‘Nonsensical’: Economist shuts down 10% price drop talk

By Grace Ormsby 27 November 2021 | 1 minute read

A big four bank’s suggestion that Australia would see a 10 per cent dip in property prices over 2023 has been promptly shut down by an economist.

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Earlier this week, the Commonwealth Bank revealed itself as now the most negative among the major banks with respect to future house prices.

It’s now forecasting price falls of 12 per cent in Sydney and Hobart and 10 per cent in Melbourne and Canberra in 2023.

It also expects a 9 per cent drop in PerthPerth, TAS Perth, WA prices and anticipates 8 per cent falls across Brisbane, Adelaide, and Darwin.

Bluestone Home Loans consultant economist, Dr Andrew Wilson, has rubbished the claims, which are based on a sharp increase to interest rates, as “nonsensical”.

While acknowledging that the market will soften in 2022 – due to rising affordability barriers and lower demand – he argued price growth would remain.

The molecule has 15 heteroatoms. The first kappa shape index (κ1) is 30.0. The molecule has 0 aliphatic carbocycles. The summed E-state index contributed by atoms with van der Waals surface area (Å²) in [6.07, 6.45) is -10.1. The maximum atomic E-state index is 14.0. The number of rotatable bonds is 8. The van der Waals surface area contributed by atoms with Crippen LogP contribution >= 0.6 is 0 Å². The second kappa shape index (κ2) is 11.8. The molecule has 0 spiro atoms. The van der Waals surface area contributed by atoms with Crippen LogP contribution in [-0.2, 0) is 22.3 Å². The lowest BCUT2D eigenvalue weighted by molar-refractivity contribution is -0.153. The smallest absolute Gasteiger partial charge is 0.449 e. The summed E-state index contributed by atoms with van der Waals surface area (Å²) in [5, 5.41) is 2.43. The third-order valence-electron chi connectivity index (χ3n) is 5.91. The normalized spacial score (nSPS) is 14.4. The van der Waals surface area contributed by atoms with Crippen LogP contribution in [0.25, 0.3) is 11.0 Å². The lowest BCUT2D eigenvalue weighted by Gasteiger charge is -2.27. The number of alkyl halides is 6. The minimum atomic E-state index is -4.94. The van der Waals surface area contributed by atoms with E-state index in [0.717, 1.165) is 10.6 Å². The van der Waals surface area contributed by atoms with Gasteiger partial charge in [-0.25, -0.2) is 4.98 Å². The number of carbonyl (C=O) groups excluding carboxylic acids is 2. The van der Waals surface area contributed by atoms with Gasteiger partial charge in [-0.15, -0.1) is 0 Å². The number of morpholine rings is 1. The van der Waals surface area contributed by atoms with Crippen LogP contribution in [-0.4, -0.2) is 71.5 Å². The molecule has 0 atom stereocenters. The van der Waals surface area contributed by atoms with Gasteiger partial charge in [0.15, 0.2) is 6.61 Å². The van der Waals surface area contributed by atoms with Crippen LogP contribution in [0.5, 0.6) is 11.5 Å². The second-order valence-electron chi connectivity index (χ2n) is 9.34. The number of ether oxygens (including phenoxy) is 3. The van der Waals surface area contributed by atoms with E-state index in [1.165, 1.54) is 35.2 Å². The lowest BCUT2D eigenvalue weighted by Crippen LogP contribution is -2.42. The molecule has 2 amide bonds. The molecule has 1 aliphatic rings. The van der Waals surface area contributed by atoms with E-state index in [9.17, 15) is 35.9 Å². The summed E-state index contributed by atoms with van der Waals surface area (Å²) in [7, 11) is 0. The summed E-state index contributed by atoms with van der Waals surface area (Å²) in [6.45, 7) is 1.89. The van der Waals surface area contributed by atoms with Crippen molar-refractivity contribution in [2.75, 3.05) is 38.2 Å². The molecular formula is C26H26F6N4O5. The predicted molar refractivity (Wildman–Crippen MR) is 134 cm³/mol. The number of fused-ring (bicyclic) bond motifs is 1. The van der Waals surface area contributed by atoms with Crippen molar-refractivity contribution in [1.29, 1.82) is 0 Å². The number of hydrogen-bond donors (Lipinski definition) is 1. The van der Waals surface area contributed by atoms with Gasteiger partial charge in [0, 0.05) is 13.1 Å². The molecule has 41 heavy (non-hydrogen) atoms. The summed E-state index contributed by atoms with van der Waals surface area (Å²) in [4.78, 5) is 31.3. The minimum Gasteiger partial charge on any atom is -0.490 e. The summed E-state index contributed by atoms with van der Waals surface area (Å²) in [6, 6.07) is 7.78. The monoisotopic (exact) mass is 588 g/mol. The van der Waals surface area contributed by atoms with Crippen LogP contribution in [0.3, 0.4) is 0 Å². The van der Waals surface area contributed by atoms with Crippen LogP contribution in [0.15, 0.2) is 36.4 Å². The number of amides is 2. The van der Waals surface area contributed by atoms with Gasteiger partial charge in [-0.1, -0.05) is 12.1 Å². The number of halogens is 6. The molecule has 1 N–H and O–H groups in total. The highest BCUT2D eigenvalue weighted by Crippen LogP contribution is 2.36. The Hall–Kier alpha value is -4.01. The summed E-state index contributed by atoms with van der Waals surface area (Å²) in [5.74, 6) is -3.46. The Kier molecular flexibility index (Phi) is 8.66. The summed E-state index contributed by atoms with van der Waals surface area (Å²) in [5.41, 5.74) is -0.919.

He also reiterated that the RBA itself had outlined expectations for the cash rate to remain at the current level until 2024, based on the central bank’s wage rise requirements and inflation targeting.

“For wages growth to meet the RBA requirements for a rate rise by November 2022 the date predicted by those forecasting record price falls in 2023 would require an unprecedented surge in incomes over coming months,” he said.

Even so, he noted that “since 1987, Australia’s capital city housing market has experienced only three years where home prices have fallen 2008, 2011 and 2018. And the price declines were clearly modest, falling by just 4.0 per cent, 4.1 per cent and 5.1 per cent, respectively”.

Another factor dampening Dr Wilson’s expectations for property price falls is the expectation of a quick return to high migration levels – set to “again place upward pressure on home prices in our still undersupplied housing markets”.

 

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Real estate

Real estate is a type of real property that refers to any land and its permanent improvement or structures that come with it, whether natural or man-made.

Real estate

Real estate is a type of real property that refers to any land and its permanent improvement or structures that come with it, whether natural or man-made.

About the author

Grace Ormsby

Grace Ormsby

Grace is a journalist across Momentum property and investment brands. Grace joined Momentum Media in 2018, bringing with her a Bachelor of Laws and a Bachelor of Communication (Journalism) from the University of Newcastle. She’s passionate about delivering easy to digest information and content relevant to her key audiences and... Read more



‘Nonsensical’: Economist shuts down 10% price drop talk
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